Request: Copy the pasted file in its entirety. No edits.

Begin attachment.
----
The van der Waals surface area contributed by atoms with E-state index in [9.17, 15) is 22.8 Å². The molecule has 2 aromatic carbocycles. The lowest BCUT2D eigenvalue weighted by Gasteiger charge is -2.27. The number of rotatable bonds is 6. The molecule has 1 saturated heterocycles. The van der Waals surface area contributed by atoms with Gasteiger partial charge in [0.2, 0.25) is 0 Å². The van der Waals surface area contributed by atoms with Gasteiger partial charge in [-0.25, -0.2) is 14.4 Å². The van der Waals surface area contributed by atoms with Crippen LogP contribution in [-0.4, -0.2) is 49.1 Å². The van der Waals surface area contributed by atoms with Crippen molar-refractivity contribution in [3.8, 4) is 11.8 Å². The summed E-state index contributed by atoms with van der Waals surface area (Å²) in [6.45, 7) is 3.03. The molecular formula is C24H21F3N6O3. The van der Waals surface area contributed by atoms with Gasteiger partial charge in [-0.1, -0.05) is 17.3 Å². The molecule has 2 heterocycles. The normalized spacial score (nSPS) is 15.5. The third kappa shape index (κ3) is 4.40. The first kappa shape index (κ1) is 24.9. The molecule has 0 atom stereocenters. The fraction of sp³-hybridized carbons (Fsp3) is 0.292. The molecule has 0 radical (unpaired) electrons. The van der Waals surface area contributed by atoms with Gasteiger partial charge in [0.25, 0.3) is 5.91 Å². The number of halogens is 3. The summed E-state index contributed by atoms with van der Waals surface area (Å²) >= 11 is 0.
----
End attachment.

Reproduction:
The van der Waals surface area contributed by atoms with E-state index in [9.17, 15) is 22.8 Å². The molecule has 2 aromatic carbocycles. The lowest BCUT2D eigenvalue weighted by Gasteiger charge is -2.27. The number of rotatable bonds is 6. The molecule has 1 saturated heterocycles. The van der Waals surface area contributed by atoms with Gasteiger partial charge in [0.2, 0.25) is 0 Å². The van der Waals surface area contributed by atoms with Gasteiger partial charge in [-0.25, -0.2) is 14.4 Å². The van der Waals surface area contributed by atoms with Crippen LogP contribution in [-0.4, -0.2) is 49.1 Å². The van der Waals surface area contributed by atoms with Crippen molar-refractivity contribution in [3.8, 4) is 11.8 Å². The summed E-state index contributed by atoms with van der Waals surface area (Å²) in [6.45, 7) is 3.03. The molecular formula is C24H21F3N6O3. The van der Waals surface area contributed by atoms with Gasteiger partial charge in [-0.1, -0.05) is 17.3 Å². The molecule has 2 heterocycles. The normalized spacial score (nSPS) is 15.5. The third kappa shape index (κ3) is 4.40. The first kappa shape index (κ1) is 24.9. The molecule has 0 atom stereocenters. The fraction of sp³-hybridized carbons (Fsp3) is 0.292. The molecule has 0 radical (unpaired) electrons. The van der Waals surface area contributed by atoms with Gasteiger partial charge in [0.25, 0.3) is 5.91 Å². The number of halogens is 3. The summed E-state index contributed by atoms with van der Waals surface area (Å²) >= 11 is 0.